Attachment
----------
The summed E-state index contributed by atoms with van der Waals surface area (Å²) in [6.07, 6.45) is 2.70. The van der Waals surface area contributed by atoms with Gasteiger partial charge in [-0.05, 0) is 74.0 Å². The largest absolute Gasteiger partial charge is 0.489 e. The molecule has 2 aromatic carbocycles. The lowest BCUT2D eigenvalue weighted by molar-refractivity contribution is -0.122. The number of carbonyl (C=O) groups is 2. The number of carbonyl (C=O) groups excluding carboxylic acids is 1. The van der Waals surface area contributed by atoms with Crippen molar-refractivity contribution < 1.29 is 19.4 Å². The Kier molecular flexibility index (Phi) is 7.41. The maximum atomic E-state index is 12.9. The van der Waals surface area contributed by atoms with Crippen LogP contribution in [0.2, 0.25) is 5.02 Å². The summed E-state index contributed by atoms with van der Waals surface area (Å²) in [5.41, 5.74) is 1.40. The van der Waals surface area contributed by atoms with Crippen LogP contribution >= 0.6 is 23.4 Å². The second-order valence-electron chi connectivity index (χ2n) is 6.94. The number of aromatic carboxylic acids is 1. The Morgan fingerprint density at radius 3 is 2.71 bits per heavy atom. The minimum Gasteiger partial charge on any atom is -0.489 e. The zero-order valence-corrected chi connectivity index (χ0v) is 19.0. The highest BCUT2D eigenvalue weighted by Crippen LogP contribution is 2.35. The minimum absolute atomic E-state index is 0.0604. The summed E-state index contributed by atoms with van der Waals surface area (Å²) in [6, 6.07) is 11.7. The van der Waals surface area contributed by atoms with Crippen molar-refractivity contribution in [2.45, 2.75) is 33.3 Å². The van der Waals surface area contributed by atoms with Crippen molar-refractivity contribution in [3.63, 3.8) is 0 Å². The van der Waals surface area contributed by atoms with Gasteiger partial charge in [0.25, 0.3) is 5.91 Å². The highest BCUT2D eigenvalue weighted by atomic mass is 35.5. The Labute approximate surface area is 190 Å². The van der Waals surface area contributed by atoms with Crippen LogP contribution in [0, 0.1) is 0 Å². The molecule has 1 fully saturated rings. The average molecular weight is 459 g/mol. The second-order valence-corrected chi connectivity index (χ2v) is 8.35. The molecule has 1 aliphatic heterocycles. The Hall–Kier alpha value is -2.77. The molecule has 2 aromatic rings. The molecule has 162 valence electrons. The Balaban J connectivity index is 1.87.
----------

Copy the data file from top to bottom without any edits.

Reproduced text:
The summed E-state index contributed by atoms with van der Waals surface area (Å²) in [6.07, 6.45) is 2.70. The van der Waals surface area contributed by atoms with Gasteiger partial charge in [-0.05, 0) is 74.0 Å². The largest absolute Gasteiger partial charge is 0.489 e. The molecule has 2 aromatic carbocycles. The lowest BCUT2D eigenvalue weighted by molar-refractivity contribution is -0.122. The number of carbonyl (C=O) groups is 2. The number of carbonyl (C=O) groups excluding carboxylic acids is 1. The van der Waals surface area contributed by atoms with Crippen molar-refractivity contribution < 1.29 is 19.4 Å². The Kier molecular flexibility index (Phi) is 7.41. The maximum atomic E-state index is 12.9. The van der Waals surface area contributed by atoms with Crippen LogP contribution in [0.2, 0.25) is 5.02 Å². The summed E-state index contributed by atoms with van der Waals surface area (Å²) in [5.41, 5.74) is 1.40. The van der Waals surface area contributed by atoms with Crippen LogP contribution >= 0.6 is 23.4 Å². The second-order valence-electron chi connectivity index (χ2n) is 6.94. The number of aromatic carboxylic acids is 1. The Morgan fingerprint density at radius 3 is 2.71 bits per heavy atom. The minimum Gasteiger partial charge on any atom is -0.489 e. The zero-order valence-corrected chi connectivity index (χ0v) is 19.0. The highest BCUT2D eigenvalue weighted by Crippen LogP contribution is 2.35. The minimum absolute atomic E-state index is 0.0604. The summed E-state index contributed by atoms with van der Waals surface area (Å²) in [6, 6.07) is 11.7. The van der Waals surface area contributed by atoms with Crippen molar-refractivity contribution in [2.45, 2.75) is 33.3 Å². The van der Waals surface area contributed by atoms with Crippen molar-refractivity contribution in [3.63, 3.8) is 0 Å². The van der Waals surface area contributed by atoms with Gasteiger partial charge in [0.25, 0.3) is 5.91 Å². The highest BCUT2D eigenvalue weighted by atomic mass is 35.5. The Labute approximate surface area is 190 Å². The van der Waals surface area contributed by atoms with Crippen LogP contribution in [0, 0.1) is 0 Å². The molecule has 1 fully saturated rings. The average molecular weight is 459 g/mol. The second-order valence-corrected chi connectivity index (χ2v) is 8.35. The molecule has 1 aliphatic heterocycles. The Hall–Kier alpha value is -2.77. The molecule has 2 aromatic rings. The molecule has 162 valence electrons. The Balaban J connectivity index is 1.87.